ISTANBUL - Agence France - Presse
Thousands of animal rights activists demonstrated today in Istanbul to protest against a government plan to keep strays away from city centres, branding the move "a death law for animals, AFP reported.
"The crowd of some 4,000 activists marched to the main Taksim Square, some of them with their animals, blowing whistles and chanting slogans.
"No to death law for animals!" read a large banner held by the demonstrators.
They criticised the move as a way of exterminating Turkey's large population of strays, which they said were usually fed and neutered through activists' efforts.
"They are not just cats and dogs, they are our children," read another placard, as the activists urged the government to scrap the bill, which awaits a parliament vote.
Supporters of the bill say it will help protect the estimated hundreds of thousands of strays from the cruelty they are often subjected to on the streets.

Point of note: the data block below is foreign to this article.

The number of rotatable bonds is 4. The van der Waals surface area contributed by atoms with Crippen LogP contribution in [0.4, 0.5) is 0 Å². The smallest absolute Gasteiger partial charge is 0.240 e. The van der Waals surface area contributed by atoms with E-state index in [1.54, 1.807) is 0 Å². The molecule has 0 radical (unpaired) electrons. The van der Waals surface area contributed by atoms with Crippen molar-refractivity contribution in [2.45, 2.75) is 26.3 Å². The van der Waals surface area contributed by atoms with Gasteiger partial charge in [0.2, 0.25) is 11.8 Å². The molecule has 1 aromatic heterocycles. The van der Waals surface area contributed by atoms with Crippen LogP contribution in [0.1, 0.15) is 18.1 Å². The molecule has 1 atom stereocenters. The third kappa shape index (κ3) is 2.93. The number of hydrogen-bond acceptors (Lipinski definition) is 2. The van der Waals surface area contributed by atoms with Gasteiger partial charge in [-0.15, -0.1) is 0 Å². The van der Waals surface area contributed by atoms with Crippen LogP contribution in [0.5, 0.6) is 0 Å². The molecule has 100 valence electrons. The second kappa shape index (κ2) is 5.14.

The bill's opponents argue the animals will simply starve.
"Cats and dogs are domestic animals," said Birgul Rona, from the Turkish Society for the Prevention of Cruelty to Animals. "Their natural habitat is the environment they live in alongside humans." Animal rights campaigners fear the relocation could lead to a repeat of what they call the "dog massacre" of 1910, when Istanbul's strays were collected off the streets as part of efforts to modernise the city and shipped to a nearby island to die.
The parliamentary vote was indefinitely postponed after more than 10,000 activists demonstrated nationwide last month.
The draft legislation also foresees introducing limitations on the number of pets people can adopt.